Some of the more common side effects associated with radiation administered to the eye include radiation retinopathy (a condition that is often characterized by blurred vision and may lead to blindness) and radiation optic neuropathy (a condition that may be characterized by the onset of pain as well as flashing lights and loss of color vision), according to Scott.
He explained that specialists have now been able to effectively take care of the tumor, but that there has been a push to save vision after treatment has ended.
Ten years ago, there was very little to do to treat radiation retinopathy, Scott explained.
“People would essentially just slowly go blind a number of years after getting their radiation,” he said.
But now, there are a number of different types of injections including anti-VEGF therapies that can be placed into the eye to help mitigate vision loss from radiation-related side effects. In fact, Scott mentioned that it has been shown to likely be more beneficial to preemptively treat patients before they have any visual side effects.
According to Scott, primary uveal melanoma often metastasizes (spreads) to the liver approximately 90% of the time. Then, the disease may spread to other areas such as the lung or the bones. He explained that the disease does not travel to the brain and that it rarely spreads to the other eye.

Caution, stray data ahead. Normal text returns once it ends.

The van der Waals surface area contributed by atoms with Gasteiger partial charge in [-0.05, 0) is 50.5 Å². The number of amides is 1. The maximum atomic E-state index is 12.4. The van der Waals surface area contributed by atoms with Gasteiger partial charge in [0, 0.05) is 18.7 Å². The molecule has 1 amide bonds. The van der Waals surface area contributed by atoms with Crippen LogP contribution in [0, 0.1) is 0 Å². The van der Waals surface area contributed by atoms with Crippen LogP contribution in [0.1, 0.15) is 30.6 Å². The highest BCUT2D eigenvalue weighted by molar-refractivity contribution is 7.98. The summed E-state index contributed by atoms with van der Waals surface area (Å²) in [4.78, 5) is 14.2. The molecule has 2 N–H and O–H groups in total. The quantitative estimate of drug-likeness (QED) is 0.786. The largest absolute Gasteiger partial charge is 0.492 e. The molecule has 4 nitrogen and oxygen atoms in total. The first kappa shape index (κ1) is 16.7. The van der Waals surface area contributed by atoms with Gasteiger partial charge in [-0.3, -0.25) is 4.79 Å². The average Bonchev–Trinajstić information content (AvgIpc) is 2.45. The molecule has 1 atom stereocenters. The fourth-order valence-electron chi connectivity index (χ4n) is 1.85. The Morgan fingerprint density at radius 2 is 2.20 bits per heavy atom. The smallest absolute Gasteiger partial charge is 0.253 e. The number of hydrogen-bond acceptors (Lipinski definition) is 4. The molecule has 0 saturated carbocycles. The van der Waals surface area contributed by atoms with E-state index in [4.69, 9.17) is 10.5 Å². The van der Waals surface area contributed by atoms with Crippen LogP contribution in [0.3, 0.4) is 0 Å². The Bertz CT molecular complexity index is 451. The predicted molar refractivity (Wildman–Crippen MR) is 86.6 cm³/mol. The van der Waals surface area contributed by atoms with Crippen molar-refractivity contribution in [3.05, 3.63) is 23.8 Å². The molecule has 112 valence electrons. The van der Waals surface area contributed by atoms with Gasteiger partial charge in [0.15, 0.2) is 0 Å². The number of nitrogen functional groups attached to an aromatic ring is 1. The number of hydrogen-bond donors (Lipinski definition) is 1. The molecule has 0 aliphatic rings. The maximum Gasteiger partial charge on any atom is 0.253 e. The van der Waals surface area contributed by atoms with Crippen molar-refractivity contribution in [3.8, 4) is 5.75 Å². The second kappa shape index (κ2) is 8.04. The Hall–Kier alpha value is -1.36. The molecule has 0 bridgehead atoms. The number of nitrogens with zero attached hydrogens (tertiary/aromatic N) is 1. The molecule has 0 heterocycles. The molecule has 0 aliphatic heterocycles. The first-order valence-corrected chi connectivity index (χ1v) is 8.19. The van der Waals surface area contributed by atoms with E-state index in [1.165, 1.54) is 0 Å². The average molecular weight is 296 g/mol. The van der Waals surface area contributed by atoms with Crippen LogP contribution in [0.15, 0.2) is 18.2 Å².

Although it may happen very infrequently, patients often do not present with primary uveal melanoma that has spread. However, there is always a chance that the disease may eventually return or travel to a distant organ.
To monitor for risk of disease spread, treating physicians are using genetic profiling to develop an assessment of what the risk for the tumor going somewhere else is.
“And based on what that risk is, we will oftentimes scan (the) liver and (the) lungs over a certain interval based on what (the patient’s) risk profile is for (the primary tumor) to become metastatic,” Scott said.
Depending on their risk for disease spread as well as the size of their tumor, patients may be eligible for clinical trials testing novel therapies for metastatic disease, according to Scott.
Unlike with primary uveal melanoma, Scott explained that there has been very little progress over the past 50 years for disease that has spread to neighboring organs outside of the eye.
However, there was one development in 2022 that, according to Scott shows promise in the metastatic space. The Food and Drug Administration in January approved Kimmtrak (tebentafusp-tebn) for the treatment of a certain group of patients with unresectable or metastatic uveal melanoma. Although promising, Scott noted that there is still a long way to go.
“There are a number of clinical trials that are evaluating immunotherapy for metastatic disease and high-risk disease, but we're still sort of waiting on the results of those things,” he concluded.